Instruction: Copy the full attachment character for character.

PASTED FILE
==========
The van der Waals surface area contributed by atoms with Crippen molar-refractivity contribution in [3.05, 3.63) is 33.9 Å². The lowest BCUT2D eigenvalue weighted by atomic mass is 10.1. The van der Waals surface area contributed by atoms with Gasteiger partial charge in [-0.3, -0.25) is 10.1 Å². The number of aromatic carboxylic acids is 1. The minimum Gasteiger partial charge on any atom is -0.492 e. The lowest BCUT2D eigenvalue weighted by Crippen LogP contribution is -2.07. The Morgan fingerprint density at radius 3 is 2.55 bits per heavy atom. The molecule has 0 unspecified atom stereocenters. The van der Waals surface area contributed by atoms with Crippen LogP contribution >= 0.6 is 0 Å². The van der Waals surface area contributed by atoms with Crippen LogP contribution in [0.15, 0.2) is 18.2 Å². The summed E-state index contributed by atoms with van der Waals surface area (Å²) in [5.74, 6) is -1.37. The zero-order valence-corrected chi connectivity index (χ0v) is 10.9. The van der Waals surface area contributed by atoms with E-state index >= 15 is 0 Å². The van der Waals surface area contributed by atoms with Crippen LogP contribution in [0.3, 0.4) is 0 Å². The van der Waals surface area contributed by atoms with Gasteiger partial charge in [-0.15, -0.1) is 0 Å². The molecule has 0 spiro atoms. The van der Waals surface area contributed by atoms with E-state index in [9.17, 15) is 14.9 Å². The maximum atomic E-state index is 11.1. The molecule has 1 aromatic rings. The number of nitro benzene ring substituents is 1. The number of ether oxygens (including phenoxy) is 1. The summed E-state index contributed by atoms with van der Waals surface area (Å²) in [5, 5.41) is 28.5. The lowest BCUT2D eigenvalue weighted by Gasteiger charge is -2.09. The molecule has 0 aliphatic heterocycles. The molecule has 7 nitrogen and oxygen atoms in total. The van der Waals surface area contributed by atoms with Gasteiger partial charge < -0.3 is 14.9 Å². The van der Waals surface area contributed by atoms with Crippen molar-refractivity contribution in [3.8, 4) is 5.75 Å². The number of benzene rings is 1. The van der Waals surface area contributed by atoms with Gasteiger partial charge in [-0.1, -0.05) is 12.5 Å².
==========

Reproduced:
The van der Waals surface area contributed by atoms with Crippen molar-refractivity contribution in [3.05, 3.63) is 33.9 Å². The lowest BCUT2D eigenvalue weighted by atomic mass is 10.1. The van der Waals surface area contributed by atoms with Gasteiger partial charge in [-0.3, -0.25) is 10.1 Å². The number of aromatic carboxylic acids is 1. The minimum Gasteiger partial charge on any atom is -0.492 e. The lowest BCUT2D eigenvalue weighted by Crippen LogP contribution is -2.07. The Morgan fingerprint density at radius 3 is 2.55 bits per heavy atom. The molecule has 0 unspecified atom stereocenters. The van der Waals surface area contributed by atoms with Crippen LogP contribution >= 0.6 is 0 Å². The van der Waals surface area contributed by atoms with Crippen LogP contribution in [0.15, 0.2) is 18.2 Å². The summed E-state index contributed by atoms with van der Waals surface area (Å²) in [5.74, 6) is -1.37. The zero-order valence-corrected chi connectivity index (χ0v) is 10.9. The van der Waals surface area contributed by atoms with E-state index >= 15 is 0 Å². The van der Waals surface area contributed by atoms with Crippen LogP contribution in [0.3, 0.4) is 0 Å². The van der Waals surface area contributed by atoms with Gasteiger partial charge in [-0.15, -0.1) is 0 Å². The molecule has 0 spiro atoms. The van der Waals surface area contributed by atoms with E-state index in [9.17, 15) is 14.9 Å². The maximum atomic E-state index is 11.1. The molecule has 1 aromatic rings. The number of nitro benzene ring substituents is 1. The number of ether oxygens (including phenoxy) is 1. The summed E-state index contributed by atoms with van der Waals surface area (Å²) in [5, 5.41) is 28.5. The lowest BCUT2D eigenvalue weighted by Gasteiger charge is -2.09. The molecule has 0 aliphatic heterocycles. The molecule has 7 nitrogen and oxygen atoms in total. The van der Waals surface area contributed by atoms with Gasteiger partial charge < -0.3 is 14.9 Å². The van der Waals surface area contributed by atoms with Crippen molar-refractivity contribution in [3.8, 4) is 5.75 Å². The number of benzene rings is 1. The van der Waals surface area contributed by atoms with Gasteiger partial charge in [-0.1, -0.05) is 12.5 Å².